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Greg Adams

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The horn arrangements that Greg Adams created for Tower of Power has made him one of the ultimate musiciansí musicians Ė everyone from the Rolling Stones to Paul Schaffer to Madonna has called on him to contribute to their projects. But it was with Greg Adamsí 1995 solo debut, Hidden Agenda (Epic), which went all the way to #1 on the smooth jazz charts, that Adams finally became as well recognized outside the studio as he is in it.

Now, the much-anticipated follow-up, Midnight Morning, finally sees the light of day. Adams finally took a break from his relentless session work with artists and movie scores that read like the Rock & Roll Hall of Fame alumni list including Lyle Lovett, Elton John, Boz Scaggs, Quincy Jones, Bobby McFerrin, and Neil Diamond, as well as with countless other new and international artists including Everclear and Japanese pop sensation Dreams Come True, to get around to giving fans a second helping.

While Hidden Agenda was a proper public introduction, showcasing Adamsí famous punchy, bright, over-the-top sound he made famous with Tower of Power, (and incidentally created a wake of newbie trumpet players trying to cop Adamsí muted trumpet sound Ė a compliment which still makes Adams laugh), look for Midnight Morning to deliver something sultrier, sexy, and heavy with mood.

Adams, as a Grammyģ- and Emmyģ- nominated artist, has been ubiquitous all over the pop culture landscape for nearly four decades. Youíve heard his contributions in the opening theme of "The Late Show" with David Letterman and on musical score arrangements for such films as Duets, Mask, Little Big League, and Top Gun. Santana, Linda Ronstadt, Huey Lewis (Remember the horns on Fore? Thatís Greg Adams), Luther Vandross, the Eurythmics, Bonnie Raitt, B.B. King, Enrique Iglesias, and even his hometown baseball team, the San Francisco Giants, have all tapped him to arrange music.

Adams started out gigging and composing early; you can call him something of a wunderkind. Adams walked into his Bay Area high school as first trumpet chair. By the time he was a junior, he was writing arrangements for the entire band. ("It was the best training ground," says Adams. "I had a 15-piece band to experiment with every week.") By night, he was at Bill Grahamís Fillmore, four, five nights a week, hanging until the last musician had packed their gear. "James Brown. Blood, Sweat & Tears. Chicago. I would just hang Ö stay to the bitter end," says Adams. "I guess you could say I was a bit of a pest [laughs]. 35 years later, Iím still bumping into those guys. We can laugh about it now. They canít believe I was that little kid." And just as Adams was packing his Volkswagen Bug to trek cross-country to start the prestigious program at Berklee College of Music, Tower of Power tapped his shoulder to join the band.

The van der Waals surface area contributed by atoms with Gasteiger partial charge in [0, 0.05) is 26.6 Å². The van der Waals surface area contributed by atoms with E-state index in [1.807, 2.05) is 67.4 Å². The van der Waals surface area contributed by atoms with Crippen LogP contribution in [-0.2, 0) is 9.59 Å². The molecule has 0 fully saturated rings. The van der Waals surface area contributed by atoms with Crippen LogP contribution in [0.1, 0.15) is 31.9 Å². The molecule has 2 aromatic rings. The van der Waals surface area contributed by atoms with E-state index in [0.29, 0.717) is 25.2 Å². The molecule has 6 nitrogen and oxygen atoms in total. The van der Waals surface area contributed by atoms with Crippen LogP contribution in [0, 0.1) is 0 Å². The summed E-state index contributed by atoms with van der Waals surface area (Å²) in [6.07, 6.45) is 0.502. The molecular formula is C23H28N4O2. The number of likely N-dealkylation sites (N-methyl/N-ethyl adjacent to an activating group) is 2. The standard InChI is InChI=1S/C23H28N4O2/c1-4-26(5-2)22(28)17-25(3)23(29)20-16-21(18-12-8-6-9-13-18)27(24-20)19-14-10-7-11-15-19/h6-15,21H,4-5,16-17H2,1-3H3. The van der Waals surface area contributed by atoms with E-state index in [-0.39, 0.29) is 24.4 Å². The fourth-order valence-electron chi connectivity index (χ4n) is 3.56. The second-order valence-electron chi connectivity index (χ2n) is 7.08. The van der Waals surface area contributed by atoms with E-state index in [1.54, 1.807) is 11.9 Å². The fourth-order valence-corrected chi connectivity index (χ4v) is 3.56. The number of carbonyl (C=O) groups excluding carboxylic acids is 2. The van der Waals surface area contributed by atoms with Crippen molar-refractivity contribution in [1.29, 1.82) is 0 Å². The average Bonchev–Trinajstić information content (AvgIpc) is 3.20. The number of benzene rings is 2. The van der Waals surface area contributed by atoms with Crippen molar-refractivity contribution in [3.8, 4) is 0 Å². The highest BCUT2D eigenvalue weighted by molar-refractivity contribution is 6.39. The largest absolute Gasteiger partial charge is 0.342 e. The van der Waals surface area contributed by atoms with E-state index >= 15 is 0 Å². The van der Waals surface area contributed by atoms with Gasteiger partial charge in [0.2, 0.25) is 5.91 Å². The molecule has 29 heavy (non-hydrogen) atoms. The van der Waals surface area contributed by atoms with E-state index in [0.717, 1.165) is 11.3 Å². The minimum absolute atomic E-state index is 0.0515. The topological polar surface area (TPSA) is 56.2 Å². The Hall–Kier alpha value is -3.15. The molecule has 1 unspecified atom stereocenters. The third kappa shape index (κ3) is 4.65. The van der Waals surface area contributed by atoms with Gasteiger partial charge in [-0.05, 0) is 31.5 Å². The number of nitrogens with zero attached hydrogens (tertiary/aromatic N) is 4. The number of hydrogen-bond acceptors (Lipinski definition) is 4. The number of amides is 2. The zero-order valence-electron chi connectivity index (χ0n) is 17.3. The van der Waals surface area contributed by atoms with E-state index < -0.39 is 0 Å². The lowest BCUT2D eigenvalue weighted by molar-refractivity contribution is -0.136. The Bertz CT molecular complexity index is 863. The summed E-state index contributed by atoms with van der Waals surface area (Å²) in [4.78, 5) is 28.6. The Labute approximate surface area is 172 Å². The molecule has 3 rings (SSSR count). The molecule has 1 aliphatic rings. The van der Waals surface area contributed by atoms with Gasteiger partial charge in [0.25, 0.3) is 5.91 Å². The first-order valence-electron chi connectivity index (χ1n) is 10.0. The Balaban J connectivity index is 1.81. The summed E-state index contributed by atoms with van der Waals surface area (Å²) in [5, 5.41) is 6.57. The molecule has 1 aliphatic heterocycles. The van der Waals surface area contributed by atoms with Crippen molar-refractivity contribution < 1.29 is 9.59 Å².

"I figured, I could go to college and dream about what it would be like to be a professional musician, or I could just start," says Adams. "Tower of Power was like my Ďcollegeí. Those were incredible years. I remember being 22 and sitting in the Abbey Road studios, touching the keys of the very same piano that Paul McCartney used to compose "Maybe Iím Amazed." Itís the kind of thing that makes you smile on the inside. I was thinking if I went to college, maybe Iíd have a chance to be what Iím doing now. I guess I made the right choice. Touring with Tower of Power really opened some incredible doors for me. Not to sound braggadocios, but name any musician and Iíve probably worked with them. Itís been an incredible rideÖ"

The ride hasnít slowed since. Hidden Agenda enjoyed not only #1 record rotation with his evocative instrumental take on Sadeís "Smooth Operator," the album was also at the top of jazz sales charts for over five weeks. Advance enthusiasm from top jazz programmers from around the country suggests that reception for Midnight Morning will just as enthusiastic.

Look for the ethereal ballad "Andrea" (inspired by Adamsí wife) to be the first single. Adams cut a special radio edit single, but look for the lush, full-length track on the album. Other notable songs from the album include moving instrumental versions of Toni Braxtonís "Breathe Again" and Stingís "Wrapped Around Your Finger." And for the hardcore fans who are still trying to forgive Adams for leaving Tower of Power after 25 ground-breaking years with the band, Adams offers up the last track of the album, "Roadhouse" Ė as a rousing send-off, to let them know that he hasnít forgotten his funk-laden R&B roots.

Though he loves his Los Angeles home, Adams is looking forward to getting away from the cushy confines of sound-engineered studio walls and canít wait for the unpredictability and spontaneity of performing live when he tours nationally in support of Midnight Morning. As a treat for fans, he is taking an extravagant nine-piece band on the road, one that includes a decadent four-piece horn section. The supporting band also reads like a "whoís who" list of musicians, who individually have also performed with legends too numerous to name. "Weíve already previewed the set in clubs around Los Angeles, and letís just say it goes over like watermelon at a Fourth of July picnic."

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